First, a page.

A linear equation in two variables of the form ax + by +c = 0 , represents a straight line.
A linear equation in three variables of the form ax + by +cz + d = 0 , represents a plane.

Right from the primitive
needs of calculating amount spent for various items in a super market, finding
ages of people under specific conditions, finding path of an object when it is
thrown upwards at an angle, Algebra plays a vital role in our daily life.

Any point in the space
can be determined uniquely by knowing its latitude, longitude and altitude.
Hence to locate the position of an object at a particular place situated on the
Earth, three satellites are positioned to arrive three equations. Among these
three equations, we get two linear equations and one quadratic (second degree)
equation. Hence we can solve for the variables latitude, longitude and altitude
to uniquely fix the position of any object at a given point of time. This is
the basis of

Geo-Positioning System (GPS). Hence the concept of linear equations in three variables is used in GPS systems.

In earlier classes, we
have learnt different methods of solving Simultaneous Linear Equations in two variables. Here
we shall learn to solve the system of linear equations in three variables
namely, *x, y* and *z*. The general form of a linear equation in
three variables *x, y *and* z *is* ax *+* by *+*cz *+*
d *=* *0* *where* a, b, c, d *are real numbers, and atleast
one of *a, b, c *is non-zero.

**Note**

A linear equation in
two variables of the form *ax *+* by *+*c *=* *0* *,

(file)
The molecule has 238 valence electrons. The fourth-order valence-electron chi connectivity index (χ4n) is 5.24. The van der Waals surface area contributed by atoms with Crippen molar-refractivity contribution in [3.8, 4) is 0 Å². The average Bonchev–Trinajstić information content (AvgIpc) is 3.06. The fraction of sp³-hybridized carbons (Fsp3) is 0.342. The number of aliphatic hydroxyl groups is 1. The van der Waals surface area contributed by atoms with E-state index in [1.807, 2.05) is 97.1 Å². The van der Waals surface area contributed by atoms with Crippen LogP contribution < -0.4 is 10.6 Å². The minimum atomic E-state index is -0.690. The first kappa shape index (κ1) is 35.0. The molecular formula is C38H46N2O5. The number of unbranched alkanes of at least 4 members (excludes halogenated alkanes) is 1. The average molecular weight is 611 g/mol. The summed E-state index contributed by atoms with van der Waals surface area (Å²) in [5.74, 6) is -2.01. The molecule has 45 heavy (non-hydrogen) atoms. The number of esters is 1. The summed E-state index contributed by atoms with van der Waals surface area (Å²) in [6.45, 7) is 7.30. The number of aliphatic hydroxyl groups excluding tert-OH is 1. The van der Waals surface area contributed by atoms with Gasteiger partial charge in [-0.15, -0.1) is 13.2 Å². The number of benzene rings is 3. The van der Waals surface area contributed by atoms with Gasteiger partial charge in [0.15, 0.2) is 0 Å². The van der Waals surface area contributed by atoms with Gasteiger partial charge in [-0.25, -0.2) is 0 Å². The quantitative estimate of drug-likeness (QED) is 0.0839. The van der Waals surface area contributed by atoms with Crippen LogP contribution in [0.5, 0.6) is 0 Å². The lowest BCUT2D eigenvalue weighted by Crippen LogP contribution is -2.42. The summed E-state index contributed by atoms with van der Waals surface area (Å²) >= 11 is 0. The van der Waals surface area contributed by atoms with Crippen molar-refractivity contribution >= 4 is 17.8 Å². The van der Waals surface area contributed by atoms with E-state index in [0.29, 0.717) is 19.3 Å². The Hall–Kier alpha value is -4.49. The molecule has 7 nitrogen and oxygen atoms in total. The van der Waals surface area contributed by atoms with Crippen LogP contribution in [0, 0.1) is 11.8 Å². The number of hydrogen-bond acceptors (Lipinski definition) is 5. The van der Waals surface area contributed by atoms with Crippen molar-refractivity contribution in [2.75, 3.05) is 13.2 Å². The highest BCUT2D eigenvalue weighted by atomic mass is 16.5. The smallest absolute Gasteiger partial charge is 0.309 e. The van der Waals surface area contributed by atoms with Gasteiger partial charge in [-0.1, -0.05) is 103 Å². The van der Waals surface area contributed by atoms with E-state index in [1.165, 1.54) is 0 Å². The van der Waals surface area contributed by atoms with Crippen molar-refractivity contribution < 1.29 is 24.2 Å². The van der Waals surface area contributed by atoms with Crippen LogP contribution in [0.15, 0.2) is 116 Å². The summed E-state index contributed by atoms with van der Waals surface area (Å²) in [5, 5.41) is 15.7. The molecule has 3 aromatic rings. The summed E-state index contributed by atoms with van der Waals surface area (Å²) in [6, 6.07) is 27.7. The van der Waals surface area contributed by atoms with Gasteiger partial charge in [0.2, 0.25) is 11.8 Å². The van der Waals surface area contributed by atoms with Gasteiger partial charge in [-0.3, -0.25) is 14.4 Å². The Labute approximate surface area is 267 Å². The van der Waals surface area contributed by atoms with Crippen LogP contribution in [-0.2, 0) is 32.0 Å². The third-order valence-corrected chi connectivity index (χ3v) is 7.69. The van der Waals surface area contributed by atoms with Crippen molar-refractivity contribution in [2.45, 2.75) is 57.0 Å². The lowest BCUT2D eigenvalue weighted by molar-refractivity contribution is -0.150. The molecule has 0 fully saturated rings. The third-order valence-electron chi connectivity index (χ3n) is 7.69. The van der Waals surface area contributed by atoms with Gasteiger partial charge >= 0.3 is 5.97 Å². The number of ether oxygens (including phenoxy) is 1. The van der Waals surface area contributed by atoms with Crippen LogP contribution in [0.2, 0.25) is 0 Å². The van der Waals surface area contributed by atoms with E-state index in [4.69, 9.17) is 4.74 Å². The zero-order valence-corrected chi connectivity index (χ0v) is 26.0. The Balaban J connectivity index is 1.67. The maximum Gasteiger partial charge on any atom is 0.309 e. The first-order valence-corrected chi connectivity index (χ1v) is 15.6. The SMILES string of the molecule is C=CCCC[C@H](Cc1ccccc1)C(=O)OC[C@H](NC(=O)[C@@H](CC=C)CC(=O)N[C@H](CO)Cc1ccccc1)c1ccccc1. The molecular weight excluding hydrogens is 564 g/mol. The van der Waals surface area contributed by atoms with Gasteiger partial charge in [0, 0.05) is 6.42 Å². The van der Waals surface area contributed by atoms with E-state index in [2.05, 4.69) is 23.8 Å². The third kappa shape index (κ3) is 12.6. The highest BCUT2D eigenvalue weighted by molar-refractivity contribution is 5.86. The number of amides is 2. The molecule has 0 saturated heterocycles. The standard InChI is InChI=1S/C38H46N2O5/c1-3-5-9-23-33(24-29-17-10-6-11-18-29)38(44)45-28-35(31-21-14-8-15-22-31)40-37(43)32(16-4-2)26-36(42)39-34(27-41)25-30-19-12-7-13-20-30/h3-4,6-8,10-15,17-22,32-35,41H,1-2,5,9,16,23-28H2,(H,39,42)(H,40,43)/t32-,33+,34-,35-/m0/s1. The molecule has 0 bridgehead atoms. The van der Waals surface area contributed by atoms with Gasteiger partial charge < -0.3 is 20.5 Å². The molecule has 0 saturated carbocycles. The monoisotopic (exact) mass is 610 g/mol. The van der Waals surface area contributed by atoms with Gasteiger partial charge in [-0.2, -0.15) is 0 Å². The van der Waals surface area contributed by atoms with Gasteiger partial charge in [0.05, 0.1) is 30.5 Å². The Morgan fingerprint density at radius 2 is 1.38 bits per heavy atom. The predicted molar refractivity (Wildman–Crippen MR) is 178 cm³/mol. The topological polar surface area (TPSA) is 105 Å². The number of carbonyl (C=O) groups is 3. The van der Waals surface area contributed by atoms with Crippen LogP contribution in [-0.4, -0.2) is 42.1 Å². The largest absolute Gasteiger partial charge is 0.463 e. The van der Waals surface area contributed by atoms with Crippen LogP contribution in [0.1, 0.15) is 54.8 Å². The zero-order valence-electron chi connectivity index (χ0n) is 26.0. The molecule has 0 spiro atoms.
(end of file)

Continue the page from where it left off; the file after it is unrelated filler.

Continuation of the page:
represents a straight line .

A linear equation in
three variables of the form *ax* + *by* +*cz* + *d* = 0 ,
represents a plane.

**General Form: **A system of linear
equations in three variables** ***x, y, z*** **has the general form

*a*_{1}*x *+* b*_{1}*y
*+*c*_{1}*z *+* d*_{1}* *=* *0

*a*_{2}* x *+* b*_{2}*y
*+*c*_{2}* z *+* d *_{2}* *=* *0

*a*_{3}* x *+* b*_{3}*y
*+*c*_{3}* z *+* d *_{3}* *=* *0

Each equation in the
system represents a plane in three dimensional space and solution of the system
of equations is precisely the point of intersection of the three planes defined
by the three linear equations of the system. The system may have only one
solution, infinitely many solutions or no solution depending on how the planes
intersect one another.

The figures presented
below illustrate each of these possibilities

**Step 1 **By taking any two
equations from the given three, first multiply by some suitable non-zero
constant to make the co-efficient of one variable (either x or y or z)
numerically equal.

**Step 2 **Eliminate one of the
variables whose co-efficients are numerically equal from the equations.

**Step 3 **Eliminate the same
variable from another pair.

**Step 4 **Now we have two
equations in two variables.

**Step 5 **Solve them using any
method studied in earlier classes.

**Step 6 **The remaining variable
is then found by substituting in any one of the given equations.

·
If you obtain a false equation such as 0=1, in any of the steps
then the system has no solution.

·
If you do not obtain a false solution, but obtain an identity,
such as 0=0 then the system has infinitely many solutions.

Solve the
following system of linear equations in three variables

3*x* – 2*y* + *z*
=2 , 2*x* + 3*y* – *z *= 5 , *x* + *y* + *z* = 6
.

3*x* − 2*y* + *z*
= 2
…(1)

2*x* + 3*y* – *z*
= 5
…(2)

*x *+* y *+* z *=*